A Cournot model of oligopoly in which otherwise identical firms have private differential information about the common cost of production and a shared (but unknown) demand curve is examined. A Bayesian equilibrium of the corresponding game of incomplete information is solved for explicitly and analyzed. In the symmetric equilibrium, different firms produce at different output levels because they have different information. Because the information individual firms have is random, total output and hence market price is also random for any finite number of firms.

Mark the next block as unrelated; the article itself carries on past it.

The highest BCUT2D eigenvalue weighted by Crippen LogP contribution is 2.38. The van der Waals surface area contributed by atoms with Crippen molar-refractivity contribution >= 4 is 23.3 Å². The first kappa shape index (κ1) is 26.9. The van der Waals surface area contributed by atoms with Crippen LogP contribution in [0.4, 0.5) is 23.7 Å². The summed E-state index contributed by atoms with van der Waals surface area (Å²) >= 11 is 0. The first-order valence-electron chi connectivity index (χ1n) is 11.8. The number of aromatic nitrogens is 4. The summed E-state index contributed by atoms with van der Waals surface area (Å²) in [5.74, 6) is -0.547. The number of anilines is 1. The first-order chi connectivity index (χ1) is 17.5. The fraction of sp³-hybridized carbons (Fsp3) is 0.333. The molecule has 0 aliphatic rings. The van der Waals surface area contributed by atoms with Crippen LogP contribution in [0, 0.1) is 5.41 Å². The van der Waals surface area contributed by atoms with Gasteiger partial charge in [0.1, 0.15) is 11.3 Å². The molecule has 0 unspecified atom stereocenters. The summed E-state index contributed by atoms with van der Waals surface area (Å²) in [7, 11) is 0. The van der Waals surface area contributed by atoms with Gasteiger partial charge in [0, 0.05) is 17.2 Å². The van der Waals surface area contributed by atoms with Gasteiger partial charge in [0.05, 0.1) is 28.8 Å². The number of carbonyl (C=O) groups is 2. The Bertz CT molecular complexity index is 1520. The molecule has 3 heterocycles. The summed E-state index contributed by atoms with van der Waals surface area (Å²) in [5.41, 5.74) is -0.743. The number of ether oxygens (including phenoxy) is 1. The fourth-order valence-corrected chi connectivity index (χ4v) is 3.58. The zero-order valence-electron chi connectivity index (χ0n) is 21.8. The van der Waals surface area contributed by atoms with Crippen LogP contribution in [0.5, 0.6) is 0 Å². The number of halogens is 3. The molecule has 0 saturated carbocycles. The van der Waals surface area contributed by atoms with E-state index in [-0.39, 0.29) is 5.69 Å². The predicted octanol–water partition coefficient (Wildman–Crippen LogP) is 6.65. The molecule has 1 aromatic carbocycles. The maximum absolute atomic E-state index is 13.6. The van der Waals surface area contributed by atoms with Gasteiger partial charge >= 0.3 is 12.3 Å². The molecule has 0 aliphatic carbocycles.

The main result of the paper relates to the asymptotic properties of the equilibrium, when the number of firms becomes large. Under fairly general conditions on the joint distribution of demand and individual firms' information about demand, the random equilibrium price converges almost surely to a constant in the limit. More importantly, this price equals the perfectly competitive price. In other words, in large markets, even if no firm knows the true market demand curve and firms are not price-takers and do not use price as a signal to improve their information, the competitive price will prevail with certainty. In the limit, aggregate outcomes are as if all firms shared their private information with each other.
In a stimulating paper, Wilson (1977) makes an observation about how a particular market mechanism is able to process diverse imperfect information in a very efficient way.